By Rob Lewis
This blog post was written by our very own Rob Lewis and delves into the psychophysiological reasons why it can be very good for us to brave the cold in Autumn and Winter and get outdoors. Rob is the EEAI Interim Committee Chairperson
One of the most common phrases I hear from people who have moved to Ireland from warm countries is that, in Winter, it is too cold to do anything – and it often is! With shorter and colder days, many of us leave for work when it is dark, wrapped up, figuring some way to avoid the cold, and end up getting home when it is dark again — never getting to engage with nature.
We have moved from the long warm days of Summer, the colourful, crisp Autumn. It can be hard not to build up a negative association with Irish weather, or even the outdoors. Our brains have a negative bias and an amygdala that is continuously scanning our environment looking for threat and danger that need to be avoided, and Winter can offer a vast amount of stimuli that can present as danger: The cold! The barren trees, darkness and rain… lot’s of rain. When the amygdala senses a threat, it activates our sympathetic nervous system – our fight or flight response. Our brain takes over our thinking and begins to create feelings and emotions that help us avoid the harmful or threatening stimuli. When that is nature – we avoid the outdoors and, thus, we avoid connecting with something that often energises us, reduces stress and makes us feel better.
There are many theories as to why nature makes us feel good; it can give us perspective as we see the vastness of our world; endorphins are released (more than exercising indoors) as we hike or exercise in nature. The biophilia hypothesis says that since we lived in nature for millennia, when we reengage with it, it is like coming home for our mind and body.
What research is showing us though is that this is true. MIND in (2007) carried out a study of 108 nature psychotherapy participants. They found that 71% reported a decrease in depressive symptoms after spending time walking. 53% experienced a reduction in sadness and anger from time spent outdoors versus 33% from time spent indoors. 71% experienced a decrease in stress from a green walk. Overall, 81% experienced an improvement in mood from the green walk, while 43% experienced a reduction in mood from walking in a shopping centre.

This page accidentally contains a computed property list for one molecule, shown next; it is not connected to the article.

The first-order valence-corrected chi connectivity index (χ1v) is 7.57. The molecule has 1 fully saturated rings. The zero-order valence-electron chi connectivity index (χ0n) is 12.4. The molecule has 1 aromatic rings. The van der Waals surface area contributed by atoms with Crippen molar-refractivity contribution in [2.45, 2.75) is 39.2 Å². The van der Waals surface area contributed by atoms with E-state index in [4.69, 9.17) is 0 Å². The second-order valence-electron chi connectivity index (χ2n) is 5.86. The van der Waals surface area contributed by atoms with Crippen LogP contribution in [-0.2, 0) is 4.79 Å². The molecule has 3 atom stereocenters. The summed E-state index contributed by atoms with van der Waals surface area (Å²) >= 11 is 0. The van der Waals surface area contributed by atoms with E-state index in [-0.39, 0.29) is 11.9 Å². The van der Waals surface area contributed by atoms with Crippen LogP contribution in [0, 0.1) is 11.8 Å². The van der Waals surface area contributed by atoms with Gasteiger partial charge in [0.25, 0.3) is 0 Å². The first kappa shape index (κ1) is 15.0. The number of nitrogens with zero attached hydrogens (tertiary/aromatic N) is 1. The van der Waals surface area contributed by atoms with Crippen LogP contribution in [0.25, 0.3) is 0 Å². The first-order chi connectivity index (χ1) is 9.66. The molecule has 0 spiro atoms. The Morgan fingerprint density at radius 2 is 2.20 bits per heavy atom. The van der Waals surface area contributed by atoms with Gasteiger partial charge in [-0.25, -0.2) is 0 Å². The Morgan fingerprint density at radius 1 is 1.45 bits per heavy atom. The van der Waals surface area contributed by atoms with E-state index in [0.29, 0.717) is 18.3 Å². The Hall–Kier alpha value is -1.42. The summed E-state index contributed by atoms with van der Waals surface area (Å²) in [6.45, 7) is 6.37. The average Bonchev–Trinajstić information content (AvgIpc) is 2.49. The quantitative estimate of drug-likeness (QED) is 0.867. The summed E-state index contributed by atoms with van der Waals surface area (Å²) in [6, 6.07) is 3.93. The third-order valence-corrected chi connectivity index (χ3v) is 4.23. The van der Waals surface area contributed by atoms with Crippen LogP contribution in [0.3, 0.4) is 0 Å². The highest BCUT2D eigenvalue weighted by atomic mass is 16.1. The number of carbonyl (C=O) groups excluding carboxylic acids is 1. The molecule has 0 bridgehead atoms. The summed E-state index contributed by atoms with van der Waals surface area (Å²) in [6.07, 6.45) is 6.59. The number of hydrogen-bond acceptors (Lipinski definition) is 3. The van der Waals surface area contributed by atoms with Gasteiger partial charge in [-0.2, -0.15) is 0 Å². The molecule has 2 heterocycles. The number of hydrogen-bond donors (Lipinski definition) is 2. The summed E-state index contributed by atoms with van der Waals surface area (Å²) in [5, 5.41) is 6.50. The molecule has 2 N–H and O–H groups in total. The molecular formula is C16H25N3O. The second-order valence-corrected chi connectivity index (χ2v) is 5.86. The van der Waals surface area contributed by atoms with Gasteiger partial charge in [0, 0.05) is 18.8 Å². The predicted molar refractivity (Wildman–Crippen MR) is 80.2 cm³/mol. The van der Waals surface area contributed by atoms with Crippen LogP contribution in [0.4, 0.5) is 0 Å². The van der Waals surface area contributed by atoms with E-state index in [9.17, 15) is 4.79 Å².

As mentioned earlier, when our brains experience a threat, it goes into a fight or flight mode – instantly. This happens in a part of the brain where we are not often engaging in conscious thought. Instead, we get feelings and automatic thoughts. This is the activation of our sympathetic nervous system. During Winter – these can be manifested in decisions not to go outdoors and to choose to stay by the fire or watch Netflix, etc.
Part of why we get a good feeling from engaging with nature is due to its activation of our parasympathetic nervous system; this is the part of our nervous system that releases calming chemicals and hormones. When we are relaxed and de-stressing, it is the parasympathetic that is being activated.
We can measure some of this in the body through the presence of cortisol in saliva. When we are stressed, the body produces cortisol. Research from Hartig, Evan, Jamner, Davis and Garling (2003) demonstrated that when participants went for a walk in a rural environment (parks or nature reserves), they recorded lower levels of cortisol in their saliva – in essence, they reduced their stress levels.
So as Winter deepens, and you feel the desire for comfort, warmth and to be dry, take a risk, get your wet gear and thermals and get outdoors. Find a way to be one with nature; not just went it is warm, but also when it is cold and wet. You will still get all the benefits, but also you will be getting that chance to reconnect with something that is part of you. Enjoy the beauty of Winter.